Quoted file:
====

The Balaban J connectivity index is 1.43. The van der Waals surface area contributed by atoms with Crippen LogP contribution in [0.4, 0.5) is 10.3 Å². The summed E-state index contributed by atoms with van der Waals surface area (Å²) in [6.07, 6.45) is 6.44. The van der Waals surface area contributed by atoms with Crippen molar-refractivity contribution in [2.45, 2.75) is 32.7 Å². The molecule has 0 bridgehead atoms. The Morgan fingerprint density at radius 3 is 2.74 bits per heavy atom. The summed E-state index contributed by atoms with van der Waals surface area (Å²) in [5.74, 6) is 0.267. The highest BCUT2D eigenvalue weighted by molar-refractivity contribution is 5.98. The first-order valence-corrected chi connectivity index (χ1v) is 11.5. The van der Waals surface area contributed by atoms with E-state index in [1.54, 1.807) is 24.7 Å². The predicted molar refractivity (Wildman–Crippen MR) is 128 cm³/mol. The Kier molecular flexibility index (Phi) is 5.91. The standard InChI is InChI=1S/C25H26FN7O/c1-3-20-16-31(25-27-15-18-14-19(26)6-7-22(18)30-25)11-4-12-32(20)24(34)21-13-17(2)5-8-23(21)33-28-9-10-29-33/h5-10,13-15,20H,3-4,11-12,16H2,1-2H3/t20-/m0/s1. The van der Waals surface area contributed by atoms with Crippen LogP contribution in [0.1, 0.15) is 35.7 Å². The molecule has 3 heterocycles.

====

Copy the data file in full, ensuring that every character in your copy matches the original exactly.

The Balaban J connectivity index is 1.43. The van der Waals surface area contributed by atoms with Crippen LogP contribution in [0.4, 0.5) is 10.3 Å². The summed E-state index contributed by atoms with van der Waals surface area (Å²) in [6.07, 6.45) is 6.44. The van der Waals surface area contributed by atoms with Crippen molar-refractivity contribution in [2.45, 2.75) is 32.7 Å². The molecule has 0 bridgehead atoms. The Morgan fingerprint density at radius 3 is 2.74 bits per heavy atom. The summed E-state index contributed by atoms with van der Waals surface area (Å²) in [5.74, 6) is 0.267. The highest BCUT2D eigenvalue weighted by molar-refractivity contribution is 5.98. The first-order valence-corrected chi connectivity index (χ1v) is 11.5. The van der Waals surface area contributed by atoms with E-state index in [1.54, 1.807) is 24.7 Å². The predicted molar refractivity (Wildman–Crippen MR) is 128 cm³/mol. The Kier molecular flexibility index (Phi) is 5.91. The standard InChI is InChI=1S/C25H26FN7O/c1-3-20-16-31(25-27-15-18-14-19(26)6-7-22(18)30-25)11-4-12-32(20)24(34)21-13-17(2)5-8-23(21)33-28-9-10-29-33/h5-10,13-15,20H,3-4,11-12,16H2,1-2H3/t20-/m0/s1. The van der Waals surface area contributed by atoms with Crippen LogP contribution in [0.1, 0.15) is 35.7 Å². The molecule has 3 heterocycles.